Caroline Golay is the branch manager of Community National Bank (CNB) in Newkirk, and explained how the financial industry operated outside of simple bank transactions. The facility opened in early 2020.
“It was exciting to be able to introduce CNB to other businesses and professionals in our community, and let them know we’re a full-service bank, and able to help you in any way we need to,” she said.
The group also took time to discuss their class project, and are the second Leadership Newkirk Class to offer such a function. The Class of 2020 installed handicapped swings at Lions Park. The new class also is benefiting the park, with new picnic tables for families to be able to get out and enjoy the park.
As city manager, Smykil knows well the importance of the tables.
“We’re going to look at updating picnic tables at Lions Park. There are several pavilions that haven’t had picnic tables in quite a while, so we’re going to get them installed,” he said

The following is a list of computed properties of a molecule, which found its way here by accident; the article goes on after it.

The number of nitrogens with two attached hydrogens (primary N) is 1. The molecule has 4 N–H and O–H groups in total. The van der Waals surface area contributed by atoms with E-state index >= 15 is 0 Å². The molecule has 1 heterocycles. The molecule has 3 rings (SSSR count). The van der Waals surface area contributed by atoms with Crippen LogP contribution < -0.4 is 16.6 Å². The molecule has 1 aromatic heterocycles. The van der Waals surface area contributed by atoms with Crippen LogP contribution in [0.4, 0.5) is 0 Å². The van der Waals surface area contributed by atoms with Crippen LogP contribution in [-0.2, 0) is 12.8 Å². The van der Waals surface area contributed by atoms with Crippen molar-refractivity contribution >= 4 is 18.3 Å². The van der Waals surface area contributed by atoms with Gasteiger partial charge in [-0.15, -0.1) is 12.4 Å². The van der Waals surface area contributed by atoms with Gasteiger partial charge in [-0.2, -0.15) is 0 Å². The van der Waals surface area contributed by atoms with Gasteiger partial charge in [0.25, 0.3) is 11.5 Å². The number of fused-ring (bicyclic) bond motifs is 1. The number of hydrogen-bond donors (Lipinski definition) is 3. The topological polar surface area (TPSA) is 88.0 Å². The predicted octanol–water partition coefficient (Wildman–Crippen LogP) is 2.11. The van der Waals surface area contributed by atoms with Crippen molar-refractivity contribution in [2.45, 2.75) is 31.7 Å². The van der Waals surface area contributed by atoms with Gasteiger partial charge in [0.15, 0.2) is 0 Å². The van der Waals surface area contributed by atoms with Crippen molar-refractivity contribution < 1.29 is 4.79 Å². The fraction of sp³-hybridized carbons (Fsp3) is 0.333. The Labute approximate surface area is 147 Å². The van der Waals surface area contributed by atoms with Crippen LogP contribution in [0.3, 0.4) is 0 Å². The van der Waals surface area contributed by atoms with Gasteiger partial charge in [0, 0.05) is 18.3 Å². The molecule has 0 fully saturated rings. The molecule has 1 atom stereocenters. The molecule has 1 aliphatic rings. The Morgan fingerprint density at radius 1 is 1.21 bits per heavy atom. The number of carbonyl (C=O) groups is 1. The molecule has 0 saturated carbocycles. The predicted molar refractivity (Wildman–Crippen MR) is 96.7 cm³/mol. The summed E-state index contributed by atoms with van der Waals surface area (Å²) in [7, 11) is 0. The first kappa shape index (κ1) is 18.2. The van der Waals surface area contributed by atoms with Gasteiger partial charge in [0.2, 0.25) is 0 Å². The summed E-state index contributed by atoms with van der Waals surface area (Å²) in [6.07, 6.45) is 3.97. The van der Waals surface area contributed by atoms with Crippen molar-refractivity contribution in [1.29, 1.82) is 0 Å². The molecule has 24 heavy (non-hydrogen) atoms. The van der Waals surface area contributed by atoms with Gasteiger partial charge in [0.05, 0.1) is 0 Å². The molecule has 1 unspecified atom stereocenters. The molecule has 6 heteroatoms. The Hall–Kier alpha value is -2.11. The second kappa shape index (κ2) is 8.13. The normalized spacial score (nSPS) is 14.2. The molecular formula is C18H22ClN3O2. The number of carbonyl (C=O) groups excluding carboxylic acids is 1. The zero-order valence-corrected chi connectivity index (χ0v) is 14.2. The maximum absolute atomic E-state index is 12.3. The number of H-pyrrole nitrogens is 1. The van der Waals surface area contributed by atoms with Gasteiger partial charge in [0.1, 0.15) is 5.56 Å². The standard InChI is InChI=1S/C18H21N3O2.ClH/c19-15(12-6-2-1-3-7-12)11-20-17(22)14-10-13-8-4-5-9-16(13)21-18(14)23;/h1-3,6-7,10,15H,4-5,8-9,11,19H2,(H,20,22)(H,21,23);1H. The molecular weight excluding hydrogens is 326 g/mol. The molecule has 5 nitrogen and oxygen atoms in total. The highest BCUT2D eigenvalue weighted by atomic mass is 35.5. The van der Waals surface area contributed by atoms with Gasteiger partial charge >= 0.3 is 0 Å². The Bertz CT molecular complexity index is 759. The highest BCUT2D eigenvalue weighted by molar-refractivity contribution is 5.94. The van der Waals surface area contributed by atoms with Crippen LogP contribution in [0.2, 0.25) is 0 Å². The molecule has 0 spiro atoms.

Participants are excited about the project, and are hopeful they can bring them to the Park.
“I am proud to have an opportunity to help revitalize Lion’s Park with new picnic tables. We have to raise the money, but we have a group that is excited about the opportunity to help the community of Newkirk,” Kempenich said. “We believe that new picnic tables will allow Lion’s Park to be a family-friendly environment that can host family gatherings and/or events.”
Viewing the park in-person helped some participants take on the project, which they did that afternoon after lunch.
“After visiting the park myself, I definitely see the need to clean up our picnic area for our families, and am excited to be able to help our community in this way,” Golay said.
The event wrapped up with Brandon and 56 Feed Co., and everyone went away with a better respect and understanding of the local business community. The real winners though were the businesses themselves, who may have gained new customers after showcasing their wares.
“Every dollar counts, especially for a new business,” Brandon said. “New businesses are hard to keep flourishing. It takes a lot of time and money to start a new business.”